“Chang! Chang! Chang!” by Thai Elephant Orchestra
Before I was a novelist, I was a sound poet and, at one point, an intern at Other Minds, a New Music non-profit in San Francisco. While going through their archives, I discovered the interspecies music of Jim Nollman. Interspecies music is just as it sounds: humans and animals (or “more than humans” as some prefer to call them) jamming together. Orcas and electric guitars. Turkeys and flutes. This Thai Elephant Orchestra was conducted in part by neuroscientist and composer Dave Soldier, probably my favorite New Music composer and the creator of possibly the best conceptual album ever, The People’s Choice Music. Oh, and for all of you at home keeping track of my nature title constraint, “chang” is the Thai word for elephant.
“Pigs… (In There)” by Robert Wyatt, “Droppen Dripp & Droppen Drapp” by Titti Sjöblom, “One Bee at a Time” by Negativland, and more.
I love bad music. I love weird, awkward music that is impossible to ignore—music that you can’t play in the background because it’s so off, or even just slightly off enough, that it makes you stop in your tracks and give it your complete attention. Give me more music that hijacks my faculties by skewing my expectations and begs the question: Why would anyone in their right mind do this?
“song for the sleeping forest” and “blue sky and yellow sunflower” and by Susumu Yokota
Every song on Yokota’s album Symbol (2005) samples canonical classical music by Debussey, Ravel, and Tchaikovsky and does what only the best collage art can do: take a widely recognizable sound and completely transform it, revealing something new that was waiting in plain sight. Yokota’s collages make these romantic, orchestral tones feel fresh and even “original” when combined with his synths and programmed drums.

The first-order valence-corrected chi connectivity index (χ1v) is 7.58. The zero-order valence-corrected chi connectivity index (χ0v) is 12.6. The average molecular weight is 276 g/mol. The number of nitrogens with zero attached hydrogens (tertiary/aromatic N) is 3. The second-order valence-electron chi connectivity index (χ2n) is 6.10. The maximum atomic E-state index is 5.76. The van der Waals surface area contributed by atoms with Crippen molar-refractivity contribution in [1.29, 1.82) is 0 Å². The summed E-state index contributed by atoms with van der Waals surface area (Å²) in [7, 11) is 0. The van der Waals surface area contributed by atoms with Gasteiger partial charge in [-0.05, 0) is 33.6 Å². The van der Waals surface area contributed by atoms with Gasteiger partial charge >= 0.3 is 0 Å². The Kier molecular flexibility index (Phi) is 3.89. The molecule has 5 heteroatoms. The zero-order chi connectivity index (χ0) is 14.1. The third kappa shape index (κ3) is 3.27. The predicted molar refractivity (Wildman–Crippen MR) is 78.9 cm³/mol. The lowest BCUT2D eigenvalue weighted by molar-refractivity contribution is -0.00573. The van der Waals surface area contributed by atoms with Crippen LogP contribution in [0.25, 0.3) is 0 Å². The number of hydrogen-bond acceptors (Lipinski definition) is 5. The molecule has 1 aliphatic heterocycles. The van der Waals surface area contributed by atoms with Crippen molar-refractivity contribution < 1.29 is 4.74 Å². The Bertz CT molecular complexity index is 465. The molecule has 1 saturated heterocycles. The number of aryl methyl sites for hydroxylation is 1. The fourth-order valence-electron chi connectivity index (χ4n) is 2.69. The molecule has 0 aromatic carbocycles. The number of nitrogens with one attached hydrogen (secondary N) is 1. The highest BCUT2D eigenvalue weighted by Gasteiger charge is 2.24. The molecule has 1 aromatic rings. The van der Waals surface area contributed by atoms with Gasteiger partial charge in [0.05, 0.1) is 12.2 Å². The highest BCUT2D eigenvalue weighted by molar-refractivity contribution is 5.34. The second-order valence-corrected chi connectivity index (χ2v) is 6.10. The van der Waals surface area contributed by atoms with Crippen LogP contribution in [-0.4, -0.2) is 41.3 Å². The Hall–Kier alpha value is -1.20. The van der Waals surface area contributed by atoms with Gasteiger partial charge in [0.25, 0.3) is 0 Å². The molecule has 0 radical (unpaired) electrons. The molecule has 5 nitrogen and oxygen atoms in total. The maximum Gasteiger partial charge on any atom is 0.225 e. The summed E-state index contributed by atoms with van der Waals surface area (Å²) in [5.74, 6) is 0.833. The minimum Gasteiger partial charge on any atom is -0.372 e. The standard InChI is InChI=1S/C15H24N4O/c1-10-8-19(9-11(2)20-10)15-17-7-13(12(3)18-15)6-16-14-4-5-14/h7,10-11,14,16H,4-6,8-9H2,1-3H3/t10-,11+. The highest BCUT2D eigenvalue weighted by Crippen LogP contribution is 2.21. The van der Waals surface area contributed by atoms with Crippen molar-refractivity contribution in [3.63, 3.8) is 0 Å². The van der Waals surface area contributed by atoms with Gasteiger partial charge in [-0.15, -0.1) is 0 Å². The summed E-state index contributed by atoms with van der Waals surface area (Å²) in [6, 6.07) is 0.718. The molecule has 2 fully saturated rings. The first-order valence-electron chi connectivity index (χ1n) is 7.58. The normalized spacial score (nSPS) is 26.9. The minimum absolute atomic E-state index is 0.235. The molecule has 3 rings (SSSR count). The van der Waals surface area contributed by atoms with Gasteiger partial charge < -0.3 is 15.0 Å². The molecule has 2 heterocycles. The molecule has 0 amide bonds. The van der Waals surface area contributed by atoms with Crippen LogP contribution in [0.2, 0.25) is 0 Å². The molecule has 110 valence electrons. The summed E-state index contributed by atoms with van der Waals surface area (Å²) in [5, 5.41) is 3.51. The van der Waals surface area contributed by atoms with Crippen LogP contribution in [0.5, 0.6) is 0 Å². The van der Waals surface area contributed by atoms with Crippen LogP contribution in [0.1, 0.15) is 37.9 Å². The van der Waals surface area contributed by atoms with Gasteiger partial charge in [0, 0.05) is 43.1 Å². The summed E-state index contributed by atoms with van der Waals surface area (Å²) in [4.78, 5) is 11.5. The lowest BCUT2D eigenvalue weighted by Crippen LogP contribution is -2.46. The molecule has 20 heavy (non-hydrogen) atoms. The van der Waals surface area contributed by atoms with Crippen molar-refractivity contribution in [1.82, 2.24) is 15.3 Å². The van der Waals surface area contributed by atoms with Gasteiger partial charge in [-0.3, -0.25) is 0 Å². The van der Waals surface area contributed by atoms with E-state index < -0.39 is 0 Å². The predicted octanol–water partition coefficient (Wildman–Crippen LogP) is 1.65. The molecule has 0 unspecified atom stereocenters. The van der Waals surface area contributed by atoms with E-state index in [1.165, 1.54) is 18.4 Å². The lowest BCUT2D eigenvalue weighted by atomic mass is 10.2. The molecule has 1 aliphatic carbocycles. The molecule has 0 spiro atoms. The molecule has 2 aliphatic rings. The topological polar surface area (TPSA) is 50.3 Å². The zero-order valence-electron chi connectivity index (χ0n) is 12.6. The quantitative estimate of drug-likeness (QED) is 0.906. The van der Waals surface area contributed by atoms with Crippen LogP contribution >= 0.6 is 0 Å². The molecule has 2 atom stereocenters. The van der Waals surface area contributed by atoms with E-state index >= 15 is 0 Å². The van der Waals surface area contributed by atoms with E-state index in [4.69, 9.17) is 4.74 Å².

“Summon The Fire” by The Comet Is Coming
This song sounds like it was made for one of those Scooby Doo dance parties, if Scooby Doo was scary and actually good.
“Stupid Horse (Remix)” by 100 gecs feat. GFOTY and Count Baldor
This song is stupid fun. It sounds like the nihilistic strain of Gen Z culture distilled into hard liqueur that you take shots of while clicking between Tik Tok and WeChat. Fortunately, 100 gecs knows this, so they wear their “bad music” badge with honor. The lyrics to this song also resonate with the carelessness that many novelists give to the animals they describe, but 100 gecs takes this phenomenon and raises the ante, reducing animals to the dumb, throwaway language that makes up their song: “Stupid sheep, I just fell out of the Jeep, stole the money in your bank account (oh no). Stupid goat, I just fell out of the boat, stole the money in your bank account (oh no) … Stupid dog, I just fell out of my hog …” and so on. If I were to raise this song to the level of high art, which, why not: I’d say this throwaway relationship to animals raises a mirror to the culture instead of just replicating its failures. If 100 gecs read this description, though, they would laugh at me.